• soundimageplus

    ‘Also apparently the other two lenses won’t be available until end of 2016.’ That’s ridiculous.

  • Mathieu

    I was expecting a different sensor as well. There’s nothing wrong with that 24MP one but if you introduce a new product like this, you want it to excel in every department. Also apparently the other two lenses won’t be available until end of 2016. I really wonder who’s going to by this camera.

  • soundimageplus

    I’m sure it will be a quality camera and i imagine the lenses will be spectacular. The camera isn’t that bad in terms of size (people holding it in videos give a better impression of how big it is) but it’s heavy. 847g without a lens. The more I think about the more puzzled I am at where Leica think there is a market for this.

    DSLR users? No. Mirrorless interchangeable lens camera users? Well maybe, if they win the lottery, but otherwise it’s out of most peoples price range. I may well be a target user. I’ve had M8, M9 and I currently own a Leica T and a Q. But I can’t see either how I can afford it without selling everything else or justify it in terms of what it offers.

    There’s no doubt that they pulled out all the stops in terms of things like AF speed, the EVF and the overall ‘pro’ spec., but it may well just end up being a camera for the well-heeled to pop into up-market shops in Dubai to get a camera to photograph their polo ponies with!!

    The M series, the Leica T (Typ 701) and the Leica q (Typ 116) are all relativeley small, light and ‘discreet’ cameras and this has been their forte. The SL isn’t like that. I guess you would imagine that Leica did some market research, but then they haven’t had a lot of success with non-rangefinder 35mm cameras. The R series fim cameras never really took off and the Leica T (despite my loving it) has been a commercial failure.

    I thought that Leica were on the right track with the Q. Not as outrageously expensive as the M series, but quality through and through and the creator of some incredibly detailed images.

    And finally it strikes me that the SL could have attracted a lot more attention from pros if it had a higher pixel count (36MP) was around a 1/3 cheaper and all the lenses were available from day 1. As it is I think all it will do is attract more ‘chest bling’ type criticism and disengage Leica even more from the bulk of the camera market, who they do need to cultivate if they are ever going to stop relying on handouts from billionaires.

  • Chas

    They say “imitation is the most sincere form of flattery”. Well Leica just flattered the heck out of Sony with this one. Except for it’s GARGANTUAN size, the SL looks very much like the A7 series. I was really hoping Leica would blow my mind with something totally new in ergonomics/haptics department, especially for $12,000+ US. Of course this is a totally subjective opinion, others may love it, I don’t.

  • Mathieu

    I completely agree with you. I would also add that Sony could release an A9 slightly larger than the A7 series with dual SD card, an even bigger EVF and then you have the most pro mirrorless camera on the market for half the price :)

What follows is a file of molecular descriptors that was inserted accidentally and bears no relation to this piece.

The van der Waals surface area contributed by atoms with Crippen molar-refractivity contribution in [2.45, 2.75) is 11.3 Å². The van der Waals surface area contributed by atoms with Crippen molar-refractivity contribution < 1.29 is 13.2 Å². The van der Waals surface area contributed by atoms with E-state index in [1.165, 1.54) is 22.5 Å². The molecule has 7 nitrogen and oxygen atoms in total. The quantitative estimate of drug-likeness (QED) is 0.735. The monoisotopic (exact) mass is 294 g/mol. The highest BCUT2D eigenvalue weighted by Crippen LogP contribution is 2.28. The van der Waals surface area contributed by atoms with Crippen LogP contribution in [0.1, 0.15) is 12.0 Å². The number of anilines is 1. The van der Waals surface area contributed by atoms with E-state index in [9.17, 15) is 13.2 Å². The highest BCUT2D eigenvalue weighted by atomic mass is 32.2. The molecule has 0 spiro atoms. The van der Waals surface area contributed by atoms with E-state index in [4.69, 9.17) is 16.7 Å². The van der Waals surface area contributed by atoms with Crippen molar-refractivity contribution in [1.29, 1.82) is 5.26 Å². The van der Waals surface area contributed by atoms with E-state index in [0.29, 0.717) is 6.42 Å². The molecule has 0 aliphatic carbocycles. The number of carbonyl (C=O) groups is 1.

• Mathieu

    Yes the set of lenses to start with is very interesting, you get everything you need.

  • soundimageplus

    I’m putting together my own reactions to this, but I thought I’d add a comment or two here first. It looks a great camera and I’d love one, but I would need to see some proper image samples before committing. But I’m a Leica fanboy anyway.

    In terms of the market that Leica are targeting however there are some issues. They say this is a camera for professionals, but most professionals won’t go near a system with only five AF lenses that will fit it, four of which are APS-C lenses. Plus 24MP’s is a bit conservative. And professionals, who will have certainly committed to another system already, will take a lot of persuading to swap to a new mirrorless system that is unbelievably expensive, but totally unproven.

    With the M cameras and lenses Leica have the field to themselves and a long term fan base, but there is a LOT of competition for the SL. Both DSLR and mirrorless. Will Nikon, Canon and Sony FE users suddenly decide to leave their current systems and embrace Leica? I seriously doubt it. Will M users decide to add one of these to their already expensive camera kit? I have my doubts about that too.

    So my question is who is this for? Who is going to buy it? It seems that it’s kind of like a ‘mini S system’ and they are hardly mainstream cameras. I hope it succeeds because it looks a ‘class act’ but whether it ever gets further than a ‘luxury enthusiasts camera’ is open to question. I could buy into this if and only if I sold most of what I own already. And I’m in no mood to get rid of my 50MP Canon 5Ds, which is blowing me away with the pictures it creates. I’m also in no mood to get rid of my Panasonic GX8 with it’s wonderful 4K output. And that is likely to be Leicas problem. They have priced it and pitched it at those photographers who already own lots of top end gear and while I’m sure that the image quality will be superb, there are a lot of other factors that influence those of us who don’t have the odd £10,000 sitting around burning a hole in our pockets.

    Unfortunately I suspect that this camera system will earn a lot more plaudits than it will sales. For me it just doesn’t make economic sense fir me to buy into into this system, much as I would like to and I suspect I’m not alone in that.